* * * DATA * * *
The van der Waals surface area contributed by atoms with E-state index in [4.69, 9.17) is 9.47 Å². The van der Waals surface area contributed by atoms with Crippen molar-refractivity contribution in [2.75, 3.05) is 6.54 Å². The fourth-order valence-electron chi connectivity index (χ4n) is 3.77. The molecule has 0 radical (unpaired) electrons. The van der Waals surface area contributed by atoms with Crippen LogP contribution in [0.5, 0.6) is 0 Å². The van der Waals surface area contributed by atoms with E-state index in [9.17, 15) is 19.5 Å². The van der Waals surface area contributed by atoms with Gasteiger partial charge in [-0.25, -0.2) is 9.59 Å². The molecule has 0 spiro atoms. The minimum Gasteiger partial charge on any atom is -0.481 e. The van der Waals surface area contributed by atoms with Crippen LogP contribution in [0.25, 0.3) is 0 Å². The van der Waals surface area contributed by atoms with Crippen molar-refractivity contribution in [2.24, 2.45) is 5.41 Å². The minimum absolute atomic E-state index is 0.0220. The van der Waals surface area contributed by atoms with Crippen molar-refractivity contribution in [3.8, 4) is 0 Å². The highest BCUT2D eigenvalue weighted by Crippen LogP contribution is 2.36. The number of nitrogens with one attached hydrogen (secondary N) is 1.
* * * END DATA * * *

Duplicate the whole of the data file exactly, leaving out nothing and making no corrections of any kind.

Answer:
The van der Waals surface area contributed by atoms with E-state index in [4.69, 9.17) is 9.47 Å². The van der Waals surface area contributed by atoms with Crippen molar-refractivity contribution in [2.75, 3.05) is 6.54 Å². The fourth-order valence-electron chi connectivity index (χ4n) is 3.77. The molecule has 0 radical (unpaired) electrons. The van der Waals surface area contributed by atoms with Crippen LogP contribution in [0.5, 0.6) is 0 Å². The van der Waals surface area contributed by atoms with E-state index in [9.17, 15) is 19.5 Å². The van der Waals surface area contributed by atoms with Gasteiger partial charge in [-0.25, -0.2) is 9.59 Å². The molecule has 0 spiro atoms. The minimum Gasteiger partial charge on any atom is -0.481 e. The van der Waals surface area contributed by atoms with Crippen LogP contribution in [0.25, 0.3) is 0 Å². The van der Waals surface area contributed by atoms with Crippen molar-refractivity contribution in [2.24, 2.45) is 5.41 Å². The minimum absolute atomic E-state index is 0.0220. The van der Waals surface area contributed by atoms with Crippen molar-refractivity contribution in [3.8, 4) is 0 Å². The highest BCUT2D eigenvalue weighted by Crippen LogP contribution is 2.36. The number of nitrogens with one attached hydrogen (secondary N) is 1.